I like to begin every document by free writing for a few minutes just to see what comes out. I do this for a good 15 to 20 minutes, and then I either get up and stretch for a few minutes or take a sip of my beverage and listen to the music. I circle back to the blurb on the screen and try to make sense of it. I formulate an outline and work through the document section by section until I can tolerate it. I read what I have written out loud to my dogs. Usually, they ignore me completely, but at times they feign interest. I suspect their real interest in me reading aloud is snack based. Dogs actually make terrible critics. I am self-conscious enough about my writing and do not need some overly judgmental dog pandering to me in hopes of scoring a Scooby Snack.

Snack breaks are an essential part of the process. We all face a little bit of writer's block or typist constipation once in a while. Taking that break to grab a snack or take the dogs for a short walk always frees things up and gets ideas flowing again. Some of my best lines have come to me while slicing some pepperoni or freshening up a drink. I know it is just the act of getting up and clearing my head that allows those backed up words to flow again. Taking a break to adjust your perspective can be applied to more than just writing.

I tend to develop tunnel vision when I’m writing or working on a problem. Have you ever been so focused on something that you have forgotten to eat or drink anything for a couple of days? I once skipped meals for four days straight while working on a restoration project. I was nearing the completion of this restoration and was excited to get it done. I took time off from work to wrap it up and iron out a few minor issues. I worked on that car for four days straight and only took a couple of breaks to power nap. I face planted on the 4th day. Like a scene out of a bad comedy sketch, I climbed out from under the car stood up and face planted. I was so weak from not eating that I had made myself sick.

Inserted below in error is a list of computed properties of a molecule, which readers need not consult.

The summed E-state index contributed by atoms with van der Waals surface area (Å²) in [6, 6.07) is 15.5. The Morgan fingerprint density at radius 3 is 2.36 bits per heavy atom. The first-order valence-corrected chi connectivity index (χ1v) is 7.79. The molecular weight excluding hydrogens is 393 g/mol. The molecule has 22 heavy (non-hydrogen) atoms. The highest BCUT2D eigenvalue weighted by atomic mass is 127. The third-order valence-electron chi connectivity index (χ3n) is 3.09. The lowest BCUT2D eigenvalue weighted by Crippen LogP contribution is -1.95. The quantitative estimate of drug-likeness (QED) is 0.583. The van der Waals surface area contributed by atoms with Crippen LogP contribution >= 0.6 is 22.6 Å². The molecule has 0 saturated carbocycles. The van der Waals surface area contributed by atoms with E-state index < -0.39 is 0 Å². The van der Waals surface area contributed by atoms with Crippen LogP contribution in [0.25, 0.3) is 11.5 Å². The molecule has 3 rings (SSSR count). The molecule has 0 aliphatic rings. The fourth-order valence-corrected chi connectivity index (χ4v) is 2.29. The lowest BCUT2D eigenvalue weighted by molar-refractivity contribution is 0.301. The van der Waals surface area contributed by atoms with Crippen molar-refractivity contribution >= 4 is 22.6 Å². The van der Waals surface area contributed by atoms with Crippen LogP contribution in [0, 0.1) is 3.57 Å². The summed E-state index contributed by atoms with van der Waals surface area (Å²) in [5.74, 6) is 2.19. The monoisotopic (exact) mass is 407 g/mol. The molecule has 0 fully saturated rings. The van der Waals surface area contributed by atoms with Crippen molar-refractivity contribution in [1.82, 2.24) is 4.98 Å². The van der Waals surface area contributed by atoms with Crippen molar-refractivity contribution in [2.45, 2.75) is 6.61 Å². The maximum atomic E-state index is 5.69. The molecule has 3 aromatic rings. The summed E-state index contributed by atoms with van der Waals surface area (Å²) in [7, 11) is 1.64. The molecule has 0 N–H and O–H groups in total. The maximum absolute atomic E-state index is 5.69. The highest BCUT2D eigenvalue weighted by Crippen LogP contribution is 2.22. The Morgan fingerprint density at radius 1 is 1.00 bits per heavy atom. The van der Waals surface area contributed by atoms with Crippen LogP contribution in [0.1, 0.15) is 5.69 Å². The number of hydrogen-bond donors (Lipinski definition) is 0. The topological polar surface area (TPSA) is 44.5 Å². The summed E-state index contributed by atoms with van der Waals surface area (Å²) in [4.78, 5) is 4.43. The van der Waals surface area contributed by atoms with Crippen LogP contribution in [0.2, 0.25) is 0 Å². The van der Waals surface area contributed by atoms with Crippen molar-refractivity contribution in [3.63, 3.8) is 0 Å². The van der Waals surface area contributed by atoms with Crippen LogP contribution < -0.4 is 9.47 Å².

Nothing in life is worth making yourself sick over. Not writing and most certainly not a car. Being invested in a project is one thing, but crossing the line and becoming obsessive is not healthy. There comes a point where you need to step back and take a deep breath. Try looking at things from a different angle. I think in general people tend not to accept criticism well. Not from others and certainly surprisingly not from ourselves. I am my own worst critic. When receiving criticism from others, my initial reaction is usually anger followed by followed by denial and concluding with self-doubt. When I am critiquing myself, I conduct an inner dialogue that would make a drill instructor blush. I realize there is no benefit from this and all I am doing is poisoning myself but, I do it anyways. I think we all do to some degree. I can receive criticism from others now without feeling the overwhelming urge to throat punch someone. Perhaps it is my age or that I suspect that prison snacks will not be as tasty as the snacks I make. As for my self-criticism, that is something I am still working on.


Lately, I have been considering adopting my dog's attitude towards life: If you don’t like something pee on it, walk away and forget it existed; bark less and wag more.